Joe Donohue was on Wall Street for over 20 years. He ran a successful hedge fund and now manages private accounts with a long/short strategy. He is also the author of the UpsideTrader blog.
The S&P 500 has about doubled from the brink of Armageddon and the small-cap haven Russell 2000 hit all time highs Wednesday. Even the "laggard" that is the Nasdaq Composite is more than half way back to the halcyon days of the tech bubble.
The Gilded Age for stocks has returned in all its glory and magnificence.
Corrections that used to take days and weeks now seem to happen in a few days -- or sometimes hours. And they are at a much smaller scale. There is an insatiable bid for stocks, although volume is anemic. The pros are trading but there is no trust. Is it a wall of worry we are climbing or something else?
M&A is certainly helping. Merger Monday has proudly taken back its place in market nomenclature. And don't forget that interest rates are practically nada. Zippo. Zilch.
I remember my early days in the market in the 1980s when I put my clients in 10%, AAA-rated insured tax free bonds. They were insured by The Federal Savings and Loan Insurance Corporation (FSLIC) -- which later became insolvent. Some things never change.
Now, retirees in Miami are taking action on shuffle board to enhance their return on their money market accounts. By the way, making book on shuffleboard and bingo has become a growth industry down there as skeletal condominiums litter the sky and rates hover at a half percent. Surely I jest, but you get my point.
There is nowhere to go for a return BUT stocks. The spigot that is the Fed says so.
So what happens when the first guy blinks (sells)? You never know who the "first" guy is. It's kind of like trying to pin down the guy that started traffic. You will never find him.
Who really does hit the first bid and why? We all know Wall Street is a herd mentality. Remember the old Merrill Lynch ads before they rolled over into obscurity?
Did you ever notice that when one analyst upgrades a stock, other upgrades tend to come in rapid fire fashion. Apple (AAPL, Fortune 500) is a great example of this. Funny how everybody seems to start thinking in unison just around the same time, huh?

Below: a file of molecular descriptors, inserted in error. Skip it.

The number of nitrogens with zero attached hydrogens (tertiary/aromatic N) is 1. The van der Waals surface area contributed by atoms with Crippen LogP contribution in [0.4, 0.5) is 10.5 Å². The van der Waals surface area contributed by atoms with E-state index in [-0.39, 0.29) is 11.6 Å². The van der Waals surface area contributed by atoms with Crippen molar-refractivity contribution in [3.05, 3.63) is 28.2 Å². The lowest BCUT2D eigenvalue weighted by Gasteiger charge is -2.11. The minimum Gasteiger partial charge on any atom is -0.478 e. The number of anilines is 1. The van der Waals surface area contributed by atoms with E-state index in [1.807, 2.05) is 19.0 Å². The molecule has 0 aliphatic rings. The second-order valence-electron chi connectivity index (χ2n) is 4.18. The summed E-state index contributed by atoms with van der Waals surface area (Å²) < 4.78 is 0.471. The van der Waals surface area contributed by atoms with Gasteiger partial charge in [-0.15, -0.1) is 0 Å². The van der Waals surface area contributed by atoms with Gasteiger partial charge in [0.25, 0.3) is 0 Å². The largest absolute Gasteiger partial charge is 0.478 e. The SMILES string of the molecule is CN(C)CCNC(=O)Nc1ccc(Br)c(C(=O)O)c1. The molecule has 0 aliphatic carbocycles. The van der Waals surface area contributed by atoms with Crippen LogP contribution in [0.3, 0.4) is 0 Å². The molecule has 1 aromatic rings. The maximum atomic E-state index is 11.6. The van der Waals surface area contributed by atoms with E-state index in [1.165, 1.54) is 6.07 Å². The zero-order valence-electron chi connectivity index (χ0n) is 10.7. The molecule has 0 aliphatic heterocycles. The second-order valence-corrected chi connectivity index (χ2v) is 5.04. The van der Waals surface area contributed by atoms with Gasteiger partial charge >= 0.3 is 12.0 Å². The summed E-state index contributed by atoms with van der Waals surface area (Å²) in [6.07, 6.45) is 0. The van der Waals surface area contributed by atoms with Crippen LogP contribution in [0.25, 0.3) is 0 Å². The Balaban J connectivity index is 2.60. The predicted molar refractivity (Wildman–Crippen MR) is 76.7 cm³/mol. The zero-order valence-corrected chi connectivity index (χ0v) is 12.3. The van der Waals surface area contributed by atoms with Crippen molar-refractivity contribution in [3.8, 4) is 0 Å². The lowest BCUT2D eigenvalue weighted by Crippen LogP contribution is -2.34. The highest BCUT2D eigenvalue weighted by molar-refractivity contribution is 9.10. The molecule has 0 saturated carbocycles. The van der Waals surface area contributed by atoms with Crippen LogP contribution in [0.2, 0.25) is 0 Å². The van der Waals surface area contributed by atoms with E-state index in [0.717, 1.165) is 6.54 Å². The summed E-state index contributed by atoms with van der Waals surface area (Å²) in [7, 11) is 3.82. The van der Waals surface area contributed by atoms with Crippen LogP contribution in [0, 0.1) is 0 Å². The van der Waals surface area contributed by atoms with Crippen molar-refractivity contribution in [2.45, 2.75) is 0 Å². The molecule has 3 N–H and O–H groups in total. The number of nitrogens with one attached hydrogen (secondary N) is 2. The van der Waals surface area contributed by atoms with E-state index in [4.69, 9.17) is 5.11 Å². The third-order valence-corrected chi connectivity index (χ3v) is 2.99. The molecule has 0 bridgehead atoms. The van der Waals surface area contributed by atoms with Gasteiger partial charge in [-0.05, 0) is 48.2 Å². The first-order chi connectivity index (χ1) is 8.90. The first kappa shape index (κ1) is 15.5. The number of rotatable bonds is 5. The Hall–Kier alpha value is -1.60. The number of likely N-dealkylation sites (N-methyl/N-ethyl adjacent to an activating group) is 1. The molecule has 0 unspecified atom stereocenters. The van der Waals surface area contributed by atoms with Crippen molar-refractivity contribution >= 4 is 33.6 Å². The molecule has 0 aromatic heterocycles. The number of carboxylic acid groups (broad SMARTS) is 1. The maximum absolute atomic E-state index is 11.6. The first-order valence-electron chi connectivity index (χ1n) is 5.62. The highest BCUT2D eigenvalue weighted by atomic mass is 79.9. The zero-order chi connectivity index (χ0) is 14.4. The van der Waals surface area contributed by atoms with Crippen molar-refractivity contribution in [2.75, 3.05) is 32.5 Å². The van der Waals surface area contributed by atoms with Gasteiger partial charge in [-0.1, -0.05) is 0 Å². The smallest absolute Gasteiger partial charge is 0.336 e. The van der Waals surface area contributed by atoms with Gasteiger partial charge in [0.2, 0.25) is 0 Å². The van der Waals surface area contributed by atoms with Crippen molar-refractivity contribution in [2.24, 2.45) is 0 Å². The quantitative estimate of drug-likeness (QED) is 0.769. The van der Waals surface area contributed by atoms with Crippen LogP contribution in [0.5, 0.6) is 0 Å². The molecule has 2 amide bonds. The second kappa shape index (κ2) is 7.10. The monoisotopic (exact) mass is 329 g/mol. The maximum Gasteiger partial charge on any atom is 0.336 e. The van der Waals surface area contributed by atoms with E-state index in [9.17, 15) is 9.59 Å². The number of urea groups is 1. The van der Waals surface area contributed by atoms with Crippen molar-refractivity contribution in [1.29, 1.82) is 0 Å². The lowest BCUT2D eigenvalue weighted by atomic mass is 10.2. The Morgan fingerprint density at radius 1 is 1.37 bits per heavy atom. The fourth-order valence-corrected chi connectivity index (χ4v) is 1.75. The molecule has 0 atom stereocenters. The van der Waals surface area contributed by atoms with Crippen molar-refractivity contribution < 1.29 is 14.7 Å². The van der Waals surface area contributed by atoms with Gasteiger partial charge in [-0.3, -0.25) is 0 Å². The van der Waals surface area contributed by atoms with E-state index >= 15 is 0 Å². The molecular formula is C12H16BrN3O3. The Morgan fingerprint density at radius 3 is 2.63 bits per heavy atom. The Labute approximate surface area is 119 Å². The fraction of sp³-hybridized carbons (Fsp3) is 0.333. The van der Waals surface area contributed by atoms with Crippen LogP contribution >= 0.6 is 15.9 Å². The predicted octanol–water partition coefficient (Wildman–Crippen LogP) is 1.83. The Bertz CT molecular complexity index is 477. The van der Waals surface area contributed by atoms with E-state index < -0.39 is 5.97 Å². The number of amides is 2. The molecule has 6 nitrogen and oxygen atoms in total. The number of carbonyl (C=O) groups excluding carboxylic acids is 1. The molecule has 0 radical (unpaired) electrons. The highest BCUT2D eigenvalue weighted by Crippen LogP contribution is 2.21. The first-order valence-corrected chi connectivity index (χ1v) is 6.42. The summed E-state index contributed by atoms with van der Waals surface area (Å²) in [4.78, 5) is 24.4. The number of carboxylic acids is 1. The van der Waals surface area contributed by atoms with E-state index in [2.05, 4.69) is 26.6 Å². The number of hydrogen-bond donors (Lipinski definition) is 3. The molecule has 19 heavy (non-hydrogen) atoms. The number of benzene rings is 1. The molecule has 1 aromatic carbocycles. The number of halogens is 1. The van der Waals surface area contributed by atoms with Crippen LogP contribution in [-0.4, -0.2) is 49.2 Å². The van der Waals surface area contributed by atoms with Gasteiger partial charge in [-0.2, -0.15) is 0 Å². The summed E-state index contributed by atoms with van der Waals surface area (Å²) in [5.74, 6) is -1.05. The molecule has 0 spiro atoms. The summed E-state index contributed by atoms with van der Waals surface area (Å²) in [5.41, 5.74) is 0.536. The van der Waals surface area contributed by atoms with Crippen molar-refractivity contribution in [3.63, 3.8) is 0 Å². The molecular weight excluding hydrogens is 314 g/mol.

So what is my point? I am bullish on stocks -- but not because I buy into any sort of organic growth story. I am bullish on stocks because there is a Princeton academic at the pump. And I was bullish a while back when another academic named Alan was heading the Fed.
The Princeton fellow told Congress in early 2008 that the U.S. would avoid a recession -- even as we were already neck deep in one. Now he swears there is no inflation. I am sure another mea culpa will be coming soon.
Anyway, we climb higher on anemic volume, the dollar is imploding, Europe is going backwards, crude is rocking and the Middle East is like a snow globe being shaken by Godzilla. Momentum stocks are starting to take a hit and that trend may continue once rates go up -- which they surely must at some point.
|Overnight Avg Rate||Latest||Change||Last Week|
|30 yr fixed||3.60%||3.68%|
|15 yr fixed||2.73%||2.79%|
|30 yr refi||3.64%||3.72%|
|15 yr refi||2.77%||2.82%|
Today's featured rates:
Tesla CEO Elon Musk had said previously that the automaker would become "cash-flow positive" this year. But in a letter to shareholders Wednesday, Musk signaled that won't be the case after all. More
The jobs market is near full employment with 14 million jobs added since early 2010. Gas prices are cheap. Home prices are rising. The stock market is near record highs. So why does everyone think the economy stinks? More
Oakland-based tech startup Clef hosts dinners for the local community in a bid to resist gentrification and unite all types of industries that make up the city. More
In 1998, Ntsiki Biyela won a scholarship to study wine making. Now she's about to launch her own brand. More